Journal Article

Did exposure to asylum seeking migration affect the electoral outcome of the 'Alternative fur Deutschland' in Berlin? Evidence from the 2019 European elections

Pettrachin, A., Gabrielli, L., Kim, J., Ludwig-Dehm, S., Pötzschke, S.
Journal of Ethnic and Migration Studies, 49:2, 576–600 (2023)
Open Access


This article analyses the impact of exposure to asylum-seeking migration during the European ‘refugee crisis’ on votes for the far-right Alternative für Deutschland at the 2019 European elections in Berlin. While other scholars investigated the relationship between locals’ exposure to asylum-seekers and far-right voting, we analyse this relationship at a very small scale (electoral district level), adopting an innovative methodological approach, based on geo-localization techniques and high-resolution spatial statistics. Furthermore, we assess the impact on this relationship of some previously neglected variables. Through spatial regression models, we show that exposure to asylum-seeking migration is negatively correlated with AfD vote shares, which provides support for so-called ‘contact theory’ and that the relationship is stronger in better-off districts. Remarkably, the relationship is weaker in districts containing bigger reception centres, which suggests that the effects of asylum-seeking migration depend on the perceived contact intensity (and, therefore, a moderating effect of reception centre size). Finally, the effects of districts’ socio-economic deprivation on the relationship between exposure to asylum-seeking migration and AfD vote shares is different in districts located in former East and West Berlin, which suggests an effect of socio-cultural history on the relationship between exposure to migration and far-right voting.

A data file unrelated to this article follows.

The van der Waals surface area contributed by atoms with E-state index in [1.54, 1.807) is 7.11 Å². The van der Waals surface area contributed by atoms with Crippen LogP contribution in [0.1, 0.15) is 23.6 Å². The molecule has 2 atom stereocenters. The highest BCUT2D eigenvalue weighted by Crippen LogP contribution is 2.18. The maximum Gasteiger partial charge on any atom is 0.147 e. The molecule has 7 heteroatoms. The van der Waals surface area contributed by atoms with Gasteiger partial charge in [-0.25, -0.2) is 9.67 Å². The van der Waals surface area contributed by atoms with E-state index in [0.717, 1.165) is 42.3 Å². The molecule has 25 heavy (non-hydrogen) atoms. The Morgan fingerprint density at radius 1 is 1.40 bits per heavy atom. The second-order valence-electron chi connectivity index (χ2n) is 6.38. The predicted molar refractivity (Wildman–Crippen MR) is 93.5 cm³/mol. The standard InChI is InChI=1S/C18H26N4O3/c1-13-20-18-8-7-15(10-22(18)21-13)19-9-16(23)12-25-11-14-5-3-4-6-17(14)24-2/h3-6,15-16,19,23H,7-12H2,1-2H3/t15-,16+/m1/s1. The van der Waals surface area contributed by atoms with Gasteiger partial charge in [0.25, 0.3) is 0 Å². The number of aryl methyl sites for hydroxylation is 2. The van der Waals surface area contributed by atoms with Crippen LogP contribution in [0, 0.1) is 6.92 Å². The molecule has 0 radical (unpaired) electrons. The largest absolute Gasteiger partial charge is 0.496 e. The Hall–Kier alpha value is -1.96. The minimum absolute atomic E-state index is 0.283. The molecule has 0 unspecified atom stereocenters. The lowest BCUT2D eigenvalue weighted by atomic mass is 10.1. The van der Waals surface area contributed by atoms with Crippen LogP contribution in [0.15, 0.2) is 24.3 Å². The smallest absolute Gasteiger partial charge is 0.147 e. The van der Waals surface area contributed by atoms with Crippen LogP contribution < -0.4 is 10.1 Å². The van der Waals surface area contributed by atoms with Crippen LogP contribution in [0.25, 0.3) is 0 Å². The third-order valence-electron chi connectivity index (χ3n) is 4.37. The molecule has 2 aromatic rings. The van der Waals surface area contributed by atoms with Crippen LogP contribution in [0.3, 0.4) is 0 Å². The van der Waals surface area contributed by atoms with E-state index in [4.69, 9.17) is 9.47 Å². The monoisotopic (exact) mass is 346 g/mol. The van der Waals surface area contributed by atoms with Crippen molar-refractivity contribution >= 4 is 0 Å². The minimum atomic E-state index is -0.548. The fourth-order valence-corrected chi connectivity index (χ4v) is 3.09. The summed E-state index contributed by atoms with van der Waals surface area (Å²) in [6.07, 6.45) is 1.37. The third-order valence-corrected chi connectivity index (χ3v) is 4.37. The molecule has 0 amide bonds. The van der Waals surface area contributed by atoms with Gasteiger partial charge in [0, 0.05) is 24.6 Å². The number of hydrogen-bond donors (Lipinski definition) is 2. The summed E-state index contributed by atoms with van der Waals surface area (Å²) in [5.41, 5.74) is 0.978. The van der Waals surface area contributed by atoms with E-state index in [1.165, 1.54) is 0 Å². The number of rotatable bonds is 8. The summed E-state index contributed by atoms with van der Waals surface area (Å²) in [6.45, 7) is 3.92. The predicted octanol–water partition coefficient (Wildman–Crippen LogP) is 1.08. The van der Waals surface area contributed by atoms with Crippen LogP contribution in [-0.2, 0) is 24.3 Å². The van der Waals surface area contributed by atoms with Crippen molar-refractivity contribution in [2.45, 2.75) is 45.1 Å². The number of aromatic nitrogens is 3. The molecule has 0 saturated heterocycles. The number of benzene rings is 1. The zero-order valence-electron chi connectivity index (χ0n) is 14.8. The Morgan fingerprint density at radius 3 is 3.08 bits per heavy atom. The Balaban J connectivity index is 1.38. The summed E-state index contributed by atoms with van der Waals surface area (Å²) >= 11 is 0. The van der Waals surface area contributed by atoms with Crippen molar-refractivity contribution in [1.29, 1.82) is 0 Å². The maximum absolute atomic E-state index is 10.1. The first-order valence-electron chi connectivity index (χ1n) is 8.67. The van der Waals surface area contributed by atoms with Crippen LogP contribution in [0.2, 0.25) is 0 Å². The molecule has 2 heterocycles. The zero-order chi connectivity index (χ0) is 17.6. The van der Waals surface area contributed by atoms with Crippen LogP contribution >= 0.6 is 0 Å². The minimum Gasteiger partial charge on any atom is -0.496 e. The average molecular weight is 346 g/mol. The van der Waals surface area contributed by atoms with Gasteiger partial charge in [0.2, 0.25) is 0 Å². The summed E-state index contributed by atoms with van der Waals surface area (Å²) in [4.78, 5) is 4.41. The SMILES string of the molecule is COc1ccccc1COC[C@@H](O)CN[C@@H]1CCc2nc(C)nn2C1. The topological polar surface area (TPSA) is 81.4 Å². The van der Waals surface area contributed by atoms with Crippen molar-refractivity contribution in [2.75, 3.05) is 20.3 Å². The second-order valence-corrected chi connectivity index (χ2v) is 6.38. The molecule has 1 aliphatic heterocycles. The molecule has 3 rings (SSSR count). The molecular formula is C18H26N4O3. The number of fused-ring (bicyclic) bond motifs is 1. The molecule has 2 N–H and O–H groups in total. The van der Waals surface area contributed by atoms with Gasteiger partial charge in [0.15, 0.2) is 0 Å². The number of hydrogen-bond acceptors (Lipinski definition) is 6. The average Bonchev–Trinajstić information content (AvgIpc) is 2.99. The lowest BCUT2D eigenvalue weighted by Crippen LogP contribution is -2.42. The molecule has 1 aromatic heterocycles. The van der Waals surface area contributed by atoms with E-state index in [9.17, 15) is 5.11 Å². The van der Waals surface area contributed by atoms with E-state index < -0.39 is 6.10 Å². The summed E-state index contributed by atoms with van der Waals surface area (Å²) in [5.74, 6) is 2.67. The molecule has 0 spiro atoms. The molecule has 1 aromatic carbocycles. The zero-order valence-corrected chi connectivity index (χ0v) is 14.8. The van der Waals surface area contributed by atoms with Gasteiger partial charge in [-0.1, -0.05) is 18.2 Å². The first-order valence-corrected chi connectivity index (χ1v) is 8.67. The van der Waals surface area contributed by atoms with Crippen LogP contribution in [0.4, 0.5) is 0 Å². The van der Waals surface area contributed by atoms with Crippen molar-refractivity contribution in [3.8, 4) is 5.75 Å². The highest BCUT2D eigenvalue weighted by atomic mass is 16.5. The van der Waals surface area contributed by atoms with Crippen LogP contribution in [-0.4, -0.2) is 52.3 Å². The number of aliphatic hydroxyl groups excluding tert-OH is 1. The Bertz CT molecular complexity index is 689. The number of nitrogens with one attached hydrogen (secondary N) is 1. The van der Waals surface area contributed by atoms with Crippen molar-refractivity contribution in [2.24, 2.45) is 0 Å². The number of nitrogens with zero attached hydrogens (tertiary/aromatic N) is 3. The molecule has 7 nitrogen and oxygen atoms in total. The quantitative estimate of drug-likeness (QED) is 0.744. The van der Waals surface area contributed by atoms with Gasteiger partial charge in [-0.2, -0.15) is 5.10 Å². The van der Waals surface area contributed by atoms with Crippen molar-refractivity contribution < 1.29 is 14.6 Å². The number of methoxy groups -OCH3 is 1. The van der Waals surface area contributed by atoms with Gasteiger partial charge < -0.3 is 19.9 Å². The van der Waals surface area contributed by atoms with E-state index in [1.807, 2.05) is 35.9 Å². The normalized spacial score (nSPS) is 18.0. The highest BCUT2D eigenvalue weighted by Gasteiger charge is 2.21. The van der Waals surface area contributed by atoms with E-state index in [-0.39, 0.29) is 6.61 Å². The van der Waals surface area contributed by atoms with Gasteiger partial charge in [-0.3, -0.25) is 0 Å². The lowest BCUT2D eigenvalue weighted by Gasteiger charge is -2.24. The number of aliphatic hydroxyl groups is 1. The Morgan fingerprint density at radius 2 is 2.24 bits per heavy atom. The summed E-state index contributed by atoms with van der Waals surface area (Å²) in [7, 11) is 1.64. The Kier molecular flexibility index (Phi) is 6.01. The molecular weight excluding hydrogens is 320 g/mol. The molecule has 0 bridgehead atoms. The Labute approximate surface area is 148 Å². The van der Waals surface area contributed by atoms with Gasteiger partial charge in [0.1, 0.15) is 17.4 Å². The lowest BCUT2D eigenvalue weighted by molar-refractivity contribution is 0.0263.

Keywords: Berlin, Berlin, East, Berlin, West, Germany, international migration, political science, refugees, spatial analysis
The Max Planck Institute for Demographic Research (MPIDR) in Rostock is one of the leading demographic research centers in the world. It's part of the Max Planck Society, the internationally renowned German research society.